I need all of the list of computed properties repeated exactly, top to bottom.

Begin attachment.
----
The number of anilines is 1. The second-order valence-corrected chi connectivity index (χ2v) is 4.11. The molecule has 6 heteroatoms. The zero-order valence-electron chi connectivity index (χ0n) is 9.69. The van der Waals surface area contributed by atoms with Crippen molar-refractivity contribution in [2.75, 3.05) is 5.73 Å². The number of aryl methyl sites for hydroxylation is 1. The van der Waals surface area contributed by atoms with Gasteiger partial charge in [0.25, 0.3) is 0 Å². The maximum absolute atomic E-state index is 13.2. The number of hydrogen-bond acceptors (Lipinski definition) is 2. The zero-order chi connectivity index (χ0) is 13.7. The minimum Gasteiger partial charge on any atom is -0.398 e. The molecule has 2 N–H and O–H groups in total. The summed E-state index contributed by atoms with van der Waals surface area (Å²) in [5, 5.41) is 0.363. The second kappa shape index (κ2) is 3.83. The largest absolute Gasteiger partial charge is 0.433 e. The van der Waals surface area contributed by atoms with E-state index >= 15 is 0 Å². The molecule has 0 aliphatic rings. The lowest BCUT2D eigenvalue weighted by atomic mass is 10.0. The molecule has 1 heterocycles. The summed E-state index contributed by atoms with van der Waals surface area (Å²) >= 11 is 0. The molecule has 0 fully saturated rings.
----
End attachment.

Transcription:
The number of anilines is 1. The second-order valence-corrected chi connectivity index (χ2v) is 4.11. The molecule has 6 heteroatoms. The zero-order valence-electron chi connectivity index (χ0n) is 9.69. The van der Waals surface area contributed by atoms with Crippen molar-refractivity contribution in [2.75, 3.05) is 5.73 Å². The number of aryl methyl sites for hydroxylation is 1. The van der Waals surface area contributed by atoms with Gasteiger partial charge in [0.25, 0.3) is 0 Å². The maximum absolute atomic E-state index is 13.2. The number of hydrogen-bond acceptors (Lipinski definition) is 2. The zero-order chi connectivity index (χ0) is 13.7. The minimum Gasteiger partial charge on any atom is -0.398 e. The molecule has 2 N–H and O–H groups in total. The summed E-state index contributed by atoms with van der Waals surface area (Å²) in [5, 5.41) is 0.363. The second kappa shape index (κ2) is 3.83. The largest absolute Gasteiger partial charge is 0.433 e. The van der Waals surface area contributed by atoms with E-state index >= 15 is 0 Å². The molecule has 0 aliphatic rings. The lowest BCUT2D eigenvalue weighted by atomic mass is 10.0. The molecule has 1 heterocycles. The summed E-state index contributed by atoms with van der Waals surface area (Å²) >= 11 is 0. The molecule has 0 fully saturated rings.